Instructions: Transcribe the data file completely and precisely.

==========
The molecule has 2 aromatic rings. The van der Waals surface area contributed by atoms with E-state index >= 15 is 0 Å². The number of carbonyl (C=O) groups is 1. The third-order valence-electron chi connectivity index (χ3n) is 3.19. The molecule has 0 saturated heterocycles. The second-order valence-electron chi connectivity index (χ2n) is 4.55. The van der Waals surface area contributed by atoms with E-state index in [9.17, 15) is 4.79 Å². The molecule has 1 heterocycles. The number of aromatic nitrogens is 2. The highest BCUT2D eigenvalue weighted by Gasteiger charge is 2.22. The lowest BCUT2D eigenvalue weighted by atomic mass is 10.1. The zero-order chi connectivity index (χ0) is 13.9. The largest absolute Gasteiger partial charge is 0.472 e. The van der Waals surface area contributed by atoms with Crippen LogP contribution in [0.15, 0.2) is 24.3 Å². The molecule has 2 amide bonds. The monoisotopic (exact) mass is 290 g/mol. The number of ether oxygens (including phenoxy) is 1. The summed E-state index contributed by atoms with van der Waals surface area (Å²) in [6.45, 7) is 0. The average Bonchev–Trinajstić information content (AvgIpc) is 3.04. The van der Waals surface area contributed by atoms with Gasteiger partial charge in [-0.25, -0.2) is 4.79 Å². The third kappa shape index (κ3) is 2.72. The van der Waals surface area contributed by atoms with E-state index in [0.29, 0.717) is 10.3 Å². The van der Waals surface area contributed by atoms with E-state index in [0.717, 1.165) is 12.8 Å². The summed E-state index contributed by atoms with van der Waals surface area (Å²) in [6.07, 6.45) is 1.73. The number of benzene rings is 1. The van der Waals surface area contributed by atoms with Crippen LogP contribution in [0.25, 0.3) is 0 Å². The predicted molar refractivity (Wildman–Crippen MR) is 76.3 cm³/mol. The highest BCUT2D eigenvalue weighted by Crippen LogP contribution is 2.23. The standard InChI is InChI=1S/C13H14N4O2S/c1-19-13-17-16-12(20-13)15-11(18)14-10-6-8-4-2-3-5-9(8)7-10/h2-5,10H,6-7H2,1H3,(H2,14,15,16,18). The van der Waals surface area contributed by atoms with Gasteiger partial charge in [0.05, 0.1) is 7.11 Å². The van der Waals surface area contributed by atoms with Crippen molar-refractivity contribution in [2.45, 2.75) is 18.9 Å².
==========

The molecule has 2 aromatic rings. The van der Waals surface area contributed by atoms with E-state index >= 15 is 0 Å². The number of carbonyl (C=O) groups is 1. The third-order valence-electron chi connectivity index (χ3n) is 3.19. The molecule has 0 saturated heterocycles. The second-order valence-electron chi connectivity index (χ2n) is 4.55. The van der Waals surface area contributed by atoms with E-state index in [9.17, 15) is 4.79 Å². The molecule has 1 heterocycles. The number of aromatic nitrogens is 2. The highest BCUT2D eigenvalue weighted by Gasteiger charge is 2.22. The lowest BCUT2D eigenvalue weighted by atomic mass is 10.1. The zero-order chi connectivity index (χ0) is 13.9. The largest absolute Gasteiger partial charge is 0.472 e. The van der Waals surface area contributed by atoms with Crippen LogP contribution in [0.15, 0.2) is 24.3 Å². The molecule has 2 amide bonds. The monoisotopic (exact) mass is 290 g/mol. The number of ether oxygens (including phenoxy) is 1. The summed E-state index contributed by atoms with van der Waals surface area (Å²) in [6.45, 7) is 0. The average Bonchev–Trinajstić information content (AvgIpc) is 3.04. The van der Waals surface area contributed by atoms with Gasteiger partial charge in [-0.25, -0.2) is 4.79 Å². The third kappa shape index (κ3) is 2.72. The van der Waals surface area contributed by atoms with E-state index in [0.29, 0.717) is 10.3 Å². The van der Waals surface area contributed by atoms with E-state index in [0.717, 1.165) is 12.8 Å². The summed E-state index contributed by atoms with van der Waals surface area (Å²) in [6.07, 6.45) is 1.73. The number of benzene rings is 1. The van der Waals surface area contributed by atoms with Crippen LogP contribution in [0.25, 0.3) is 0 Å². The predicted molar refractivity (Wildman–Crippen MR) is 76.3 cm³/mol. The highest BCUT2D eigenvalue weighted by Crippen LogP contribution is 2.23. The standard InChI is InChI=1S/C13H14N4O2S/c1-19-13-17-16-12(20-13)15-11(18)14-10-6-8-4-2-3-5-9(8)7-10/h2-5,10H,6-7H2,1H3,(H2,14,15,16,18). The van der Waals surface area contributed by atoms with Gasteiger partial charge in [0.05, 0.1) is 7.11 Å². The van der Waals surface area contributed by atoms with Crippen molar-refractivity contribution in [2.45, 2.75) is 18.9 Å².